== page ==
Jewish Literature, Judaism, Mishnah

Today’s Reading from the Ancient World

I’ve been consumed with PhD exams, so I’ve not blogged much at all and thought this would be an easy reentry to the practice.This is just for the sake of reading tidbits of ancient literature, so there will be no commentary of other insights unless I feel it’s something I’d like to note.

So, today’s reading comes from the Mishnah, the Shabbat tractate, 7:2ff (concerning the prohibition of labors on the Sabbath):

A. The generative categories of acts of labor [prohibited on the Sabbath] are forty less one:

B. 1 he who sews, 2 ploughs, 3 reaps, 4 binds sheaves, 5 threshes, 6 winnows, 7 selects [fit from unfit produce or crops, 8 grinds, 9 sifts, 10 kneads, 11 bakes;

C. 12 he who shears wool, 13 washes it, 14 beats it, 15 dyes it;

D. 16 spins, 17 weaves

E. 18 makes two loops, 19 weaves two threads, 20 separate two threads

F. 21 ties, 22 unties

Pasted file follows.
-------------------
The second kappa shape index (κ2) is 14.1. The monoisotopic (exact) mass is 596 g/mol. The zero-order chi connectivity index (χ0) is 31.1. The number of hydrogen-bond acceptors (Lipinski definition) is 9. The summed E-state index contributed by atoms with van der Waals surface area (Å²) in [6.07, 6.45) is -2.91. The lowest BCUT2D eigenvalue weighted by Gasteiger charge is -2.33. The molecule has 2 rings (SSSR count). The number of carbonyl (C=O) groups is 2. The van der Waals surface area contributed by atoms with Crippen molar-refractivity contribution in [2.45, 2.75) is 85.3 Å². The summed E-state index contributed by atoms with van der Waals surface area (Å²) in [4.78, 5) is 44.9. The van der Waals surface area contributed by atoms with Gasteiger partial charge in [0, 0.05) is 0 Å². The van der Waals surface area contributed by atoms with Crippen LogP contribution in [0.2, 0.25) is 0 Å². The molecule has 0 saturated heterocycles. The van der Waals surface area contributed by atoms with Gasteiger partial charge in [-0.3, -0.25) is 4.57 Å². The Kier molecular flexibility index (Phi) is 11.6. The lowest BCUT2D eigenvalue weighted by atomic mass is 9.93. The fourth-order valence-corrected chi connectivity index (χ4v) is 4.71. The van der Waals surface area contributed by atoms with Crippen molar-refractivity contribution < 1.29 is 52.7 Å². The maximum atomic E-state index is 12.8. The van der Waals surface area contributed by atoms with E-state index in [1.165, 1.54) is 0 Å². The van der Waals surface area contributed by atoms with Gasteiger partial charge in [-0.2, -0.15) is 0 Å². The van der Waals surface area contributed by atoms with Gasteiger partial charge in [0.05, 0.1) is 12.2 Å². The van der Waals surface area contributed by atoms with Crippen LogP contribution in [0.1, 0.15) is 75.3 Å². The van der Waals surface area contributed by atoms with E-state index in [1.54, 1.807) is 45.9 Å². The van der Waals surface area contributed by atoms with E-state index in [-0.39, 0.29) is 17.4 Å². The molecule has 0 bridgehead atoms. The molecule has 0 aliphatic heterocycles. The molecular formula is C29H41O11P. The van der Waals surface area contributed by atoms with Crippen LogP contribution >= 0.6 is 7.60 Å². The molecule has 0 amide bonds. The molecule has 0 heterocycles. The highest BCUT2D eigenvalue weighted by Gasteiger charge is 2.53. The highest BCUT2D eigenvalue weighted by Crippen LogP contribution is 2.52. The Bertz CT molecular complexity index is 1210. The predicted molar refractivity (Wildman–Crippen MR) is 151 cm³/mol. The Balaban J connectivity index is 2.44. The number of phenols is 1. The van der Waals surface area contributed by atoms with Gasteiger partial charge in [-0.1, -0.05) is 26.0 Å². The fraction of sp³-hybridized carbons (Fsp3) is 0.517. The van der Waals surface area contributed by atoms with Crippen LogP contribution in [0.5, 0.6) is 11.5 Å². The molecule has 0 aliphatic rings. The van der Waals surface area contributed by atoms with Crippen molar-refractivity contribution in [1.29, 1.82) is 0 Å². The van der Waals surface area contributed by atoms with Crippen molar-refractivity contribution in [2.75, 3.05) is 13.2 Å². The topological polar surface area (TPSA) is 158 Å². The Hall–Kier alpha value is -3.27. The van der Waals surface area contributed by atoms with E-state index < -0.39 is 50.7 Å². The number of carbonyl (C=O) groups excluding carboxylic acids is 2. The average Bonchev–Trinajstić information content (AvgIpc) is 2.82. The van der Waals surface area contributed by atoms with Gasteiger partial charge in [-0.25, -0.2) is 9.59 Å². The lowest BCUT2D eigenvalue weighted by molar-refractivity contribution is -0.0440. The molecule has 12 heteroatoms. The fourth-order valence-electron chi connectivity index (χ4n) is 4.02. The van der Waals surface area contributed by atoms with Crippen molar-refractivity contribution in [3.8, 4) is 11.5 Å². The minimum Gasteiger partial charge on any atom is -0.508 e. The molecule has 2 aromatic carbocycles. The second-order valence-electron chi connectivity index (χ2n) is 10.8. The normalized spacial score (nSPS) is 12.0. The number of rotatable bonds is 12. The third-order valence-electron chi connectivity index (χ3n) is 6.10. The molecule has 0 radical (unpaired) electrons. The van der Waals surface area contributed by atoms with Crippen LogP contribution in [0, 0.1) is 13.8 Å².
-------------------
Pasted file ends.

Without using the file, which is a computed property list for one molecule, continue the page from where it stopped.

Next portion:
G. 23 sews two stitches, 24 tears in order to sew two stitches;

H. 25 he who traps a deer, 26 slaughters it, 27 flays it, 28 salts it, 29 cures its hide, 30 scrapes it, 31 cuts it up;

I. 32 he who writes two letters, 33 erases two letters in order to write letters;

J. 34 he who builds, 35 tears down;

K. 36  he who puts out a fire, 37 kindles a fire

L. 38 he who hits with a hammer, 39 he who transports an object from one domain to another–

M. lo, these are the forty generative acts of labor less one.

From The Mishnah: A New Translation (New Haven: Yale University Press, 1988), 187–88.


Ancient Literature, Greco-Roman World

Interesting Similarities

I’m always intrigued when I encounter similarities between the texts of the Bible and other ancient literature. One such example I happened upon while reading about Heracles’ twelve labors. For his eleventh labor (Apollodorus Library 2.5.11), Heracles was commissioned by Eurystheus to bring him the Golden Apples of the Hesperides, which were a gift from Gaia to Zeus and Hera at their wedding. These apples were the source of immortality for the gods and, interestingly, were guarded by a dragon, itself the offspring of Typhon and Echidna.

So, a tree of apples (fruit) that gave immortality which was guarded by a serpent–where have I read of such things before? Yes, this is obviously quite different from the Genesis account, but it is quite interesting that these elements–fruit, unnaturally long life, and a serpent–are all together in the same story.

Αυτω η δοξα